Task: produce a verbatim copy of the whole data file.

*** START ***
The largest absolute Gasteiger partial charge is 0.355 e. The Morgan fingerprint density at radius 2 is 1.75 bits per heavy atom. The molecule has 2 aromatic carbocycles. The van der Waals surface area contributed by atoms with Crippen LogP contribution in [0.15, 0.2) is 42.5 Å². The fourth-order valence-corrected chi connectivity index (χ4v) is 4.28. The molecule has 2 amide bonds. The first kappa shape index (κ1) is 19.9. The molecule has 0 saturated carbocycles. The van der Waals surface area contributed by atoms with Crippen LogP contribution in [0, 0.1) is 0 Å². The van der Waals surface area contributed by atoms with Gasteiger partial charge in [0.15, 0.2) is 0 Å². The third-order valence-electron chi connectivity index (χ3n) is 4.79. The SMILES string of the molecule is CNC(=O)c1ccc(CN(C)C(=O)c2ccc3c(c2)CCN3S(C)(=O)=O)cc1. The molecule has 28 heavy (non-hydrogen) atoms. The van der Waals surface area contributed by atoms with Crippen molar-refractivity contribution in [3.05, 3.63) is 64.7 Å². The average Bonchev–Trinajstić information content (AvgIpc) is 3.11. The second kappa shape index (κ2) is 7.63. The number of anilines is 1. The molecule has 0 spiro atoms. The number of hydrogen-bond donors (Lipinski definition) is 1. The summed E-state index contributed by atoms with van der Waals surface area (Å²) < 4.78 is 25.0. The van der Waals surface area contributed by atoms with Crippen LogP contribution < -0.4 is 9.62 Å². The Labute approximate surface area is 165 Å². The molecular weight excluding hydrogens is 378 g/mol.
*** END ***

The largest absolute Gasteiger partial charge is 0.355 e. The Morgan fingerprint density at radius 2 is 1.75 bits per heavy atom. The molecule has 2 aromatic carbocycles. The van der Waals surface area contributed by atoms with Crippen LogP contribution in [0.15, 0.2) is 42.5 Å². The fourth-order valence-corrected chi connectivity index (χ4v) is 4.28. The molecule has 2 amide bonds. The first kappa shape index (κ1) is 19.9. The molecule has 0 saturated carbocycles. The van der Waals surface area contributed by atoms with Crippen LogP contribution in [0, 0.1) is 0 Å². The van der Waals surface area contributed by atoms with Gasteiger partial charge in [0.15, 0.2) is 0 Å². The third-order valence-electron chi connectivity index (χ3n) is 4.79. The SMILES string of the molecule is CNC(=O)c1ccc(CN(C)C(=O)c2ccc3c(c2)CCN3S(C)(=O)=O)cc1. The molecule has 28 heavy (non-hydrogen) atoms. The van der Waals surface area contributed by atoms with Crippen molar-refractivity contribution in [3.05, 3.63) is 64.7 Å². The average Bonchev–Trinajstić information content (AvgIpc) is 3.11. The second kappa shape index (κ2) is 7.63. The number of anilines is 1. The molecule has 0 spiro atoms. The number of hydrogen-bond donors (Lipinski definition) is 1. The summed E-state index contributed by atoms with van der Waals surface area (Å²) < 4.78 is 25.0. The van der Waals surface area contributed by atoms with Crippen LogP contribution < -0.4 is 9.62 Å². The Labute approximate surface area is 165 Å². The molecular weight excluding hydrogens is 378 g/mol.